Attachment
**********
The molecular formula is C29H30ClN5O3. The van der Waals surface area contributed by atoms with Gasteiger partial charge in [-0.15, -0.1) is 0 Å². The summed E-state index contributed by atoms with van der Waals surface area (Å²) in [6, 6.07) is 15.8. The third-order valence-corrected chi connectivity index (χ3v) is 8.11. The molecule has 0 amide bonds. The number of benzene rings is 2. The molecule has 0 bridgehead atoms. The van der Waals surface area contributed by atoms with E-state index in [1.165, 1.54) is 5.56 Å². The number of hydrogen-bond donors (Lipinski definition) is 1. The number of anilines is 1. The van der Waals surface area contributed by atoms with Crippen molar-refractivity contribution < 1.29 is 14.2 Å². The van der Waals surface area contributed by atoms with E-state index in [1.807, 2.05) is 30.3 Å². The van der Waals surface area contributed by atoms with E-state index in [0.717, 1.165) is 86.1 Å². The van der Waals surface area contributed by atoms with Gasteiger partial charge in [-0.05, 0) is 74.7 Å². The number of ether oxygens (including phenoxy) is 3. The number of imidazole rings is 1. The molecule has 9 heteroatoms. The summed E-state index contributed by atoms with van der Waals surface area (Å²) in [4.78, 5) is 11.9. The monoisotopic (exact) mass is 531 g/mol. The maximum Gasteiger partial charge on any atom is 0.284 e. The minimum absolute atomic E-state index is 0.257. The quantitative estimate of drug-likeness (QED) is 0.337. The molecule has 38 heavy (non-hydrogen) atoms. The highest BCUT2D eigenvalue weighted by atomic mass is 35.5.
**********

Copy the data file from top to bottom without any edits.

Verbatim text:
The molecular formula is C29H30ClN5O3. The van der Waals surface area contributed by atoms with Gasteiger partial charge in [-0.15, -0.1) is 0 Å². The summed E-state index contributed by atoms with van der Waals surface area (Å²) in [6, 6.07) is 15.8. The third-order valence-corrected chi connectivity index (χ3v) is 8.11. The molecule has 0 amide bonds. The number of benzene rings is 2. The molecule has 0 bridgehead atoms. The van der Waals surface area contributed by atoms with E-state index in [1.165, 1.54) is 5.56 Å². The number of hydrogen-bond donors (Lipinski definition) is 1. The number of anilines is 1. The van der Waals surface area contributed by atoms with Crippen molar-refractivity contribution < 1.29 is 14.2 Å². The van der Waals surface area contributed by atoms with E-state index in [1.807, 2.05) is 30.3 Å². The van der Waals surface area contributed by atoms with E-state index in [0.717, 1.165) is 86.1 Å². The van der Waals surface area contributed by atoms with Gasteiger partial charge in [-0.05, 0) is 74.7 Å². The number of ether oxygens (including phenoxy) is 3. The number of imidazole rings is 1. The molecule has 9 heteroatoms. The summed E-state index contributed by atoms with van der Waals surface area (Å²) in [4.78, 5) is 11.9. The monoisotopic (exact) mass is 531 g/mol. The maximum Gasteiger partial charge on any atom is 0.284 e. The minimum absolute atomic E-state index is 0.257. The quantitative estimate of drug-likeness (QED) is 0.337. The molecule has 38 heavy (non-hydrogen) atoms. The highest BCUT2D eigenvalue weighted by atomic mass is 35.5.